The visceral harmonies of jazz and drone metal come together in true fusion.
Rafiq Bhatia. Image supplied by Melbourne International Jazz Festival.
Rafiq Bhatia looks like a metal-head but speaks like a jazz man. In the low red light, with Ian Chang manning the centrally-placed drums and Jack Hill half-in-shadows stage left on bass, the band gives the same impression. It’s an intriguing contrast as, at first thought, there doesn’t seem to be a whole lot of crossover between the two musical genres. But when thinking of bands like Porcupine Tree or even Tool, known for the intricacy of their composition and technical brilliance, it doesn’t seem like such a stretch.
The thick, tactile opening of ear-filling tones was more reminiscent of Sunn O))) but Bhatia has incredible ability to weave in intricate guitar riffs and vibe with Chang and Hill in the back-and-forth style that is unmistakably jazz. It’s the kind of true fusion that many attempt but few achieve. The result delivers the big body-filling sounds of drone metal that you can feel in your bones with more subtle emotive passages of jazz that transport the mind … well, anywhere.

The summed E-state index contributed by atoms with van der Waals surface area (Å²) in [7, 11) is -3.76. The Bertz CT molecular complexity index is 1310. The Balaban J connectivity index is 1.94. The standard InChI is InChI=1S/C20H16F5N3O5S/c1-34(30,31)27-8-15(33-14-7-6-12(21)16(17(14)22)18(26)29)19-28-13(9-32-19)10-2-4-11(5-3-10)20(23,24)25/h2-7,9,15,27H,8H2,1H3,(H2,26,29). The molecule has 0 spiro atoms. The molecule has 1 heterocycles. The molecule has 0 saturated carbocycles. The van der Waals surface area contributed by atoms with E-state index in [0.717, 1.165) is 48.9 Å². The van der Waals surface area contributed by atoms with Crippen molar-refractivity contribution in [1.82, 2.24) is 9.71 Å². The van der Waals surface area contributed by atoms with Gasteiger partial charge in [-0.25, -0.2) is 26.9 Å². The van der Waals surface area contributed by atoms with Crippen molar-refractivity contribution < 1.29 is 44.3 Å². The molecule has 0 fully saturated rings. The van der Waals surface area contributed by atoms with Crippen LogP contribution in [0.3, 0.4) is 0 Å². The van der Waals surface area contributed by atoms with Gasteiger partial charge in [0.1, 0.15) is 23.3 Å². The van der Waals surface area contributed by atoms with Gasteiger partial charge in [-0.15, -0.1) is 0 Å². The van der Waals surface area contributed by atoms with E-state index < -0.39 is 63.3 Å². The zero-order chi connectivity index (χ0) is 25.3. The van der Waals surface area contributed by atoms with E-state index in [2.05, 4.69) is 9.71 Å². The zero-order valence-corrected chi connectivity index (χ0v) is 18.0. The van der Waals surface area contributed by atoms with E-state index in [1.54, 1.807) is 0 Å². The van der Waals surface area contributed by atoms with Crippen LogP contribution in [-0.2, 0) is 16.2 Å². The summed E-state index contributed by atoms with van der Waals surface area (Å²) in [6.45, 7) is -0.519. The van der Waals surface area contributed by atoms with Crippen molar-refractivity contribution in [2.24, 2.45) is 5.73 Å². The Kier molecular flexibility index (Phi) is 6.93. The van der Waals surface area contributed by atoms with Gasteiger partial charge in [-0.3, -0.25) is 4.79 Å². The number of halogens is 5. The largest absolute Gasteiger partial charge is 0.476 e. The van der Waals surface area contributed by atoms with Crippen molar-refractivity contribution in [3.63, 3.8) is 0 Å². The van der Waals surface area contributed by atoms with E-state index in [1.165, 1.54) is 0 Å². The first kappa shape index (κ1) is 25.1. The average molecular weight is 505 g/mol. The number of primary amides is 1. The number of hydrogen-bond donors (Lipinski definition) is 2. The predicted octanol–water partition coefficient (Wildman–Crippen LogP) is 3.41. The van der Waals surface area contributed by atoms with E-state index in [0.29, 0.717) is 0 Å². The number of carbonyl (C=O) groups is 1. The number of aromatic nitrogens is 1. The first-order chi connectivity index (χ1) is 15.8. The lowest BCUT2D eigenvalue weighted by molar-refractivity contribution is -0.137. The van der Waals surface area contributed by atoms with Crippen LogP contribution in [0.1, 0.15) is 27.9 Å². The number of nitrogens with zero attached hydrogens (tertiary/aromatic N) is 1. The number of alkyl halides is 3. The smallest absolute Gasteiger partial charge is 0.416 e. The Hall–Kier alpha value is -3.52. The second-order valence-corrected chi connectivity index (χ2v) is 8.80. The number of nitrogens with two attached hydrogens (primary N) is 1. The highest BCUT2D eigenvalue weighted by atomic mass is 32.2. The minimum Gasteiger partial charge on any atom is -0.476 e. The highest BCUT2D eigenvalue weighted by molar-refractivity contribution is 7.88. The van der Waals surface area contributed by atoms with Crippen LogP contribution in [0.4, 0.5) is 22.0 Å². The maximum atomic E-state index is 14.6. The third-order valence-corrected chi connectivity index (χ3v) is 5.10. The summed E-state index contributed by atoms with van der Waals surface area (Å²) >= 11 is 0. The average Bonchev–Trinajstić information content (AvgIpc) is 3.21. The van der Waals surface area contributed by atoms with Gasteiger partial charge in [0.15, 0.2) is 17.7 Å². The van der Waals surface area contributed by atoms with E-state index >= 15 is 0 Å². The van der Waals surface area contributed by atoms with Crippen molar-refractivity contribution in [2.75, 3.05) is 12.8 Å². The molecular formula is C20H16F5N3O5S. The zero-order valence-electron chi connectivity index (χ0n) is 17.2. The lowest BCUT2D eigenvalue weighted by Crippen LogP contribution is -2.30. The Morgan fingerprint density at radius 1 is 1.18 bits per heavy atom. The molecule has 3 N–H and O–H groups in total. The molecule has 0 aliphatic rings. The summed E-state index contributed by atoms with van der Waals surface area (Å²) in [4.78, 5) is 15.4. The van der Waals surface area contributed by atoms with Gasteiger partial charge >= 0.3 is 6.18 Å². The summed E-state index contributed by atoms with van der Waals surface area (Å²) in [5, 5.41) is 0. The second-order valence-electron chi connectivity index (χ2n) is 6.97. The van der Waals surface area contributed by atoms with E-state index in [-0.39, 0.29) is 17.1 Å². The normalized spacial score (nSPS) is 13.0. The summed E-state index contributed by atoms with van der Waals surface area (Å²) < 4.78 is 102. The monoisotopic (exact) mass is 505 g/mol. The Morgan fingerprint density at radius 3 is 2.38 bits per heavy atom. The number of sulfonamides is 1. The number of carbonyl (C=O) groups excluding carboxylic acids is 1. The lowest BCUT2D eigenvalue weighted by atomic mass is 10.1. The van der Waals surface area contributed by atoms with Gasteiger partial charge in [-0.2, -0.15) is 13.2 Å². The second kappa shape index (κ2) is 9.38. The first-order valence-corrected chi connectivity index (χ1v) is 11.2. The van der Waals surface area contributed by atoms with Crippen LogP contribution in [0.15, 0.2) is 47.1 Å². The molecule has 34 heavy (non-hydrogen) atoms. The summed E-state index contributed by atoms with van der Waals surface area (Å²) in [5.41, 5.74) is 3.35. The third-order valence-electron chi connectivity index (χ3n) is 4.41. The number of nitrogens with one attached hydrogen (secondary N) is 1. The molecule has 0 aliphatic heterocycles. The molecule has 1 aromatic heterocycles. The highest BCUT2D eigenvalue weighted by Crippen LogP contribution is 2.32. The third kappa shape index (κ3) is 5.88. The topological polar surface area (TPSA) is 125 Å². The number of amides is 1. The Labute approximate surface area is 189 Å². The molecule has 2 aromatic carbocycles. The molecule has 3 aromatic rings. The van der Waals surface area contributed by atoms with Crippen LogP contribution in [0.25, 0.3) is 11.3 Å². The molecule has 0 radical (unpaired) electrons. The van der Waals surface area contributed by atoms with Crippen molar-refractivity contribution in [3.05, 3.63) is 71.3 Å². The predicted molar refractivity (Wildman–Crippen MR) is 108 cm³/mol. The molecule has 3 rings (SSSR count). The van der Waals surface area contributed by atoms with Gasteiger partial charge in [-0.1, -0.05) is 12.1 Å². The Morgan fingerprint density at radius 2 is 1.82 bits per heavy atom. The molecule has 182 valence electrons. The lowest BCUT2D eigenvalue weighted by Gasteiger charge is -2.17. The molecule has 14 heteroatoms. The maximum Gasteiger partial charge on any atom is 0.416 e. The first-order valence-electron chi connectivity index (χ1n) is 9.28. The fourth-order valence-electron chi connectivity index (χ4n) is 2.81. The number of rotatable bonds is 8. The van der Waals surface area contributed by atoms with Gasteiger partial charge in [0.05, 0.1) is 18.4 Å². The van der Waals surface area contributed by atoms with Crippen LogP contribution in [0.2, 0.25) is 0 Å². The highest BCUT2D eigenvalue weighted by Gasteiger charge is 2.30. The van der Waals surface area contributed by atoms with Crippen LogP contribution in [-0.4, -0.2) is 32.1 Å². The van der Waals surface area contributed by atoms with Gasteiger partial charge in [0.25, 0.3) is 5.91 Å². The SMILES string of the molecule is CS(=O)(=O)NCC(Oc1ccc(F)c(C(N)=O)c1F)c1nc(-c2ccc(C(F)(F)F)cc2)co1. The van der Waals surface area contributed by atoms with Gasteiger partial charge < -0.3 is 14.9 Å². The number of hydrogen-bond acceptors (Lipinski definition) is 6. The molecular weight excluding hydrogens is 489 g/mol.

Bhatia’s sound adds some beautiful rough edges to a jazz sound that is often mostly smooth and round. That’s not to criticise more conventional sounds but there really is something surprising, novel and exciting about what Bhatia and band can do. It’s not the rough edges of blunt force breakages. It’s more the edges carved out by intense heat and pressure, an elemental imprint that is very hard to create without the craftsman’s marks looking blatant and contrived. And yet Bhatia and band can.
They seem to make art out of firestorm as easily as the slow sculpting of water and sand. Their creations certainly don’t come with the same kind of threat but there is an enlivening sense of precarity that makes each passage carry a sense of ephemerality and irreplaceable time.
The only criticism that can be made is of the venue itself. The Jazzlab, for all its many wonderful attributes, is simply not capable of handling sound at this scale and when pulsating bass lines cause the shelves and bottles to rattle loudly, it does take away from atmosphere. But Bhatia can hardly be blamed for this.
Bhatia and band are doing something brilliant. Bhatia himself talks about his music as expression of his own desire not to be constrained. It’s because of artists like him that new ways of making music are discovered and for audiences fortunate enough to hear and see it live, the elemental imprint of change remains, long after your ears reacclimatise to the hum of ambient normality.
4.5 stars out of 5 ★★★★☆
presented as part of Melbourne International Jazz Festival
Rafiq Bhatia – guitar
Jack Hill – bass
Ian Chang – drums
9 June 2019
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